The renovation of San Antonio’s historic theaters has been central to the emergence of a vibrant theater and arts district. The Majestic Theater, built in 1929, was once the largest theater in Texas and the first in the state to be completely air conditioned. No ordinary movie palace, the Majestic boasted a vaulted ceiling onto which twinkling stars and drifting clouds were projected by a then state-of-the-art projection machine. A splendid melding of Spanish Baroque and Mediterranean architectural styles, the Majestic fell on onto hard times and eventually closed its doors in 1974. However, soon after that the theater was donated to a foundation which raised $4.5 million dollars for its restoration and reopening in 1989.
Nearby another historic theater, the Empire, followed a similar trajectory, and was reopened in 1998. The older and smaller Empire, which opened in 1913 and became a prominent theater on the vaudeville circuit, was modeled after a European palazzo, albeit with such modern (for the time) touches as electrical lighting and fans.
But perhaps the most unusual of San Antonio’s historic theaters is the Aztec, which reopened in April of 2006 after an ambitious restoration and expansion. The Aztec was one of the few Mayan Revival style theaters in the country. It featured an ornate interior with colorful murals depicting Mesoamerican themes, elaborate relief carvings, huge columns, and an immense two-ton chandelier. The Aztec now houses an entertainment complex with an iWERKS (similar to IMAX) screen, a special effects show, and shops and restaurants. The new complex is striving to become an "anchor" for the west end of the River Walk.
Façade of the Texas Theater
Finally, the historic Alameda Theater, the largest Spanish-language movie palace ever built in the U.S., has been restored and is part of a larger project intended to showcase Latino cultures. Along with the soon-to-open Museo Americano, which is affiliated with the Smithsonian Institution, the 2,400-seat Alameda provides a unique venue for Latino performing arts.
It may be hard for visitors to today’s San Antonio to imagine, but one of the city’s most beloved features, the River Walk, was a project that was nearly paved over – literally. The river was an unruly one, and after a particularly bad flood in 1921 which killed fifty people and destroyed a number of businesses downtown, a proposal was made to put the river safely underground beneath a carapace of cement.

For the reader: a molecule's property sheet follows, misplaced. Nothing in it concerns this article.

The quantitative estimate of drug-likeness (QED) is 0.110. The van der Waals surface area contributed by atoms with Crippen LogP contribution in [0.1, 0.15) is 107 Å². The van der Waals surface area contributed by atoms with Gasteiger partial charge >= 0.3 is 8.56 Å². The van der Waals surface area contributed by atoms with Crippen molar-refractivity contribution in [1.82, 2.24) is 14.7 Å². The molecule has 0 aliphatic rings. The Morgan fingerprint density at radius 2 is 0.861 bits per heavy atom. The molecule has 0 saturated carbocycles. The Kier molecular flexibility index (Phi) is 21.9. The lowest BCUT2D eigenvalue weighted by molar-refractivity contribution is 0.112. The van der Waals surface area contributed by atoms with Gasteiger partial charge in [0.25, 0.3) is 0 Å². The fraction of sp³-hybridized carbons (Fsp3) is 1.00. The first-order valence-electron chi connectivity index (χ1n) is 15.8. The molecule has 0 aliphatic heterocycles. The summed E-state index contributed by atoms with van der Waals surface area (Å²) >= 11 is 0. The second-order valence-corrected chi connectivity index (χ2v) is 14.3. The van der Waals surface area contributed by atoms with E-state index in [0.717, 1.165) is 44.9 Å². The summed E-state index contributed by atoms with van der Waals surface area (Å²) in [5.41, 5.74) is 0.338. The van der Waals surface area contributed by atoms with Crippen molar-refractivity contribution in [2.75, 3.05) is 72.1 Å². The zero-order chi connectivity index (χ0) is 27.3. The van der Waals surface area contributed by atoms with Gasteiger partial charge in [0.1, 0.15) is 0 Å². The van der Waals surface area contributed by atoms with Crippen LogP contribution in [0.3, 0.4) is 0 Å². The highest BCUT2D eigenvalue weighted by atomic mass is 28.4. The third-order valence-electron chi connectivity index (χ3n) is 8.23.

Fortunately, an alternate plan emerged to tame the river by means of floodgates, while at the same time developing the areas along the bank as an entertainment area with cafes, shops, hotels, and restaurants. The project got a real boost during in1968, when HemisFair brought an infusion of cash and visitors to the area. I visited San Antonio that year with my mother, and while I retain virtually no memory of HemisFair itself, I can still vividly recall the colorful café awnings and picturesque vendors along River Walk.
Coming back to the area again this past fall, I found River Walk even more alluring than I’d remembered, for not only have the trees and gardens matured, especially in some of the serene park-like stretches, but new hotels and other ventures have emerged. In fact, some fear that the River Walk may have become too successful for its own good, as large chain restaurants and glitzy tourist attractions have become more prominent. Hopefully wiser heads will once again prevail and measures will be taken to preserve the unique character of the river.
While you can’t spend a day in San Antonio without absorbing at least a little of its history, you also can’t help but notice that the city is as obsessed with the future as it is with the past. This is Texas, after all, so the local movers and shakers think on a grand scale.
One such vision for the future is the conversion of the former Pearl Brewery into an ambitious combined residential and educational complex. The old brewery now houses both the Center for Foods of the Americas and the Aveda Institute beauty school, but future plans call for hundreds of condominium units as well as retail and office space surrounded by a lush public gardens, plazas, and public pathways along the San Antonio river.
Projects such as these, which find new uses for old structures, are truly what San Antonio does best.